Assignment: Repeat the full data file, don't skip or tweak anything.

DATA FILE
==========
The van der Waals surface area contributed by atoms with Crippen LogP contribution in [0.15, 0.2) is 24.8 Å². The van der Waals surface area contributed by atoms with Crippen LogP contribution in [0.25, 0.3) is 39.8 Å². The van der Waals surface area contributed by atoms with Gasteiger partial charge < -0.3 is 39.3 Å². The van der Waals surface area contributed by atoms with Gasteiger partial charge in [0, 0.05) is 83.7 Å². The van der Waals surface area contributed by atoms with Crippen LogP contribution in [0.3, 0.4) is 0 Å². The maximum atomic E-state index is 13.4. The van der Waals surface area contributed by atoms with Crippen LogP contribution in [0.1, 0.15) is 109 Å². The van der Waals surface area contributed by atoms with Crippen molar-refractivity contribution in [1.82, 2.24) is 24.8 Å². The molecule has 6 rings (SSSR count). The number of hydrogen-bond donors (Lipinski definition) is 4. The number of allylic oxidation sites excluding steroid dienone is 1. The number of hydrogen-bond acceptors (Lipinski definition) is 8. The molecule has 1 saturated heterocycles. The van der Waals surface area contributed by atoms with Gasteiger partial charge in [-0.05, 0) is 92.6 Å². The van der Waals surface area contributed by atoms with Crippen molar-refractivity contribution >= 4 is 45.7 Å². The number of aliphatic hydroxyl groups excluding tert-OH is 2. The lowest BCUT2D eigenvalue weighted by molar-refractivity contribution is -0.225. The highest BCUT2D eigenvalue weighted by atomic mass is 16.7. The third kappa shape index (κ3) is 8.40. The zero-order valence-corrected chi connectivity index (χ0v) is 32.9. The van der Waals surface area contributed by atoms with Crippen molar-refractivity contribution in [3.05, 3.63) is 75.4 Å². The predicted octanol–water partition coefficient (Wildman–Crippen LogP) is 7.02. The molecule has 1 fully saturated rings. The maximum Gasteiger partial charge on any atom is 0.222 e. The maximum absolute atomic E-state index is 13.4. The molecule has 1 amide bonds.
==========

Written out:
The van der Waals surface area contributed by atoms with Crippen LogP contribution in [0.15, 0.2) is 24.8 Å². The van der Waals surface area contributed by atoms with Crippen LogP contribution in [0.25, 0.3) is 39.8 Å². The van der Waals surface area contributed by atoms with Gasteiger partial charge < -0.3 is 39.3 Å². The van der Waals surface area contributed by atoms with Gasteiger partial charge in [0, 0.05) is 83.7 Å². The van der Waals surface area contributed by atoms with Crippen LogP contribution in [0.3, 0.4) is 0 Å². The maximum atomic E-state index is 13.4. The van der Waals surface area contributed by atoms with Crippen LogP contribution in [0.1, 0.15) is 109 Å². The van der Waals surface area contributed by atoms with Crippen molar-refractivity contribution in [1.82, 2.24) is 24.8 Å². The molecule has 6 rings (SSSR count). The number of hydrogen-bond donors (Lipinski definition) is 4. The number of allylic oxidation sites excluding steroid dienone is 1. The number of hydrogen-bond acceptors (Lipinski definition) is 8. The molecule has 1 saturated heterocycles. The van der Waals surface area contributed by atoms with Gasteiger partial charge in [-0.05, 0) is 92.6 Å². The van der Waals surface area contributed by atoms with Crippen molar-refractivity contribution >= 4 is 45.7 Å². The number of aliphatic hydroxyl groups excluding tert-OH is 2. The lowest BCUT2D eigenvalue weighted by molar-refractivity contribution is -0.225. The highest BCUT2D eigenvalue weighted by atomic mass is 16.7. The third kappa shape index (κ3) is 8.40. The zero-order valence-corrected chi connectivity index (χ0v) is 32.9. The van der Waals surface area contributed by atoms with Crippen molar-refractivity contribution in [3.05, 3.63) is 75.4 Å². The predicted octanol–water partition coefficient (Wildman–Crippen LogP) is 7.02. The molecule has 1 fully saturated rings. The maximum Gasteiger partial charge on any atom is 0.222 e. The maximum absolute atomic E-state index is 13.4. The molecule has 1 amide bonds.